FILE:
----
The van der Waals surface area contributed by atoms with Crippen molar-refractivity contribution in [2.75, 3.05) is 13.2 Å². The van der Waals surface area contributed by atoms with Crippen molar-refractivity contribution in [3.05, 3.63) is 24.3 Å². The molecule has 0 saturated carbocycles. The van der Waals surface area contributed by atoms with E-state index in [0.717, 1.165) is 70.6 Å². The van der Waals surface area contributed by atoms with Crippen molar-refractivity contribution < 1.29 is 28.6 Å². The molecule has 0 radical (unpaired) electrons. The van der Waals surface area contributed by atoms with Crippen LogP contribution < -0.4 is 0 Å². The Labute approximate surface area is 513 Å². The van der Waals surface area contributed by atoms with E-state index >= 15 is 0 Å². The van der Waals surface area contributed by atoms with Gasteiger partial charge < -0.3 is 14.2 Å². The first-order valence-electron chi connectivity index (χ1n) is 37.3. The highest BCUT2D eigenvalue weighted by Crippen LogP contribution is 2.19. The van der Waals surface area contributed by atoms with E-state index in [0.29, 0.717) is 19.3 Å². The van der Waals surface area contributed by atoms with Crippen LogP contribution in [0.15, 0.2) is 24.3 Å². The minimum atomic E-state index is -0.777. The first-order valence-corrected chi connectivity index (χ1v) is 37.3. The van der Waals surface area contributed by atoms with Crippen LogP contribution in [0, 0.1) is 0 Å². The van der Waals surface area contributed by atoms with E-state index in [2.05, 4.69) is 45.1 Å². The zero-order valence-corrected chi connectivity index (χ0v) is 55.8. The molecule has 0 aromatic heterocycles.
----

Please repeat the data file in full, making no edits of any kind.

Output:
The van der Waals surface area contributed by atoms with Crippen molar-refractivity contribution in [2.75, 3.05) is 13.2 Å². The van der Waals surface area contributed by atoms with Crippen molar-refractivity contribution in [3.05, 3.63) is 24.3 Å². The molecule has 0 saturated carbocycles. The van der Waals surface area contributed by atoms with E-state index in [0.717, 1.165) is 70.6 Å². The van der Waals surface area contributed by atoms with Crippen molar-refractivity contribution < 1.29 is 28.6 Å². The molecule has 0 radical (unpaired) electrons. The van der Waals surface area contributed by atoms with Crippen LogP contribution < -0.4 is 0 Å². The Labute approximate surface area is 513 Å². The van der Waals surface area contributed by atoms with E-state index >= 15 is 0 Å². The van der Waals surface area contributed by atoms with Gasteiger partial charge < -0.3 is 14.2 Å². The first-order valence-electron chi connectivity index (χ1n) is 37.3. The highest BCUT2D eigenvalue weighted by Crippen LogP contribution is 2.19. The van der Waals surface area contributed by atoms with E-state index in [0.29, 0.717) is 19.3 Å². The van der Waals surface area contributed by atoms with Crippen LogP contribution in [0.15, 0.2) is 24.3 Å². The minimum atomic E-state index is -0.777. The first-order valence-corrected chi connectivity index (χ1v) is 37.3. The van der Waals surface area contributed by atoms with Crippen LogP contribution in [0, 0.1) is 0 Å². The van der Waals surface area contributed by atoms with E-state index in [2.05, 4.69) is 45.1 Å². The zero-order valence-corrected chi connectivity index (χ0v) is 55.8. The molecule has 0 aromatic heterocycles.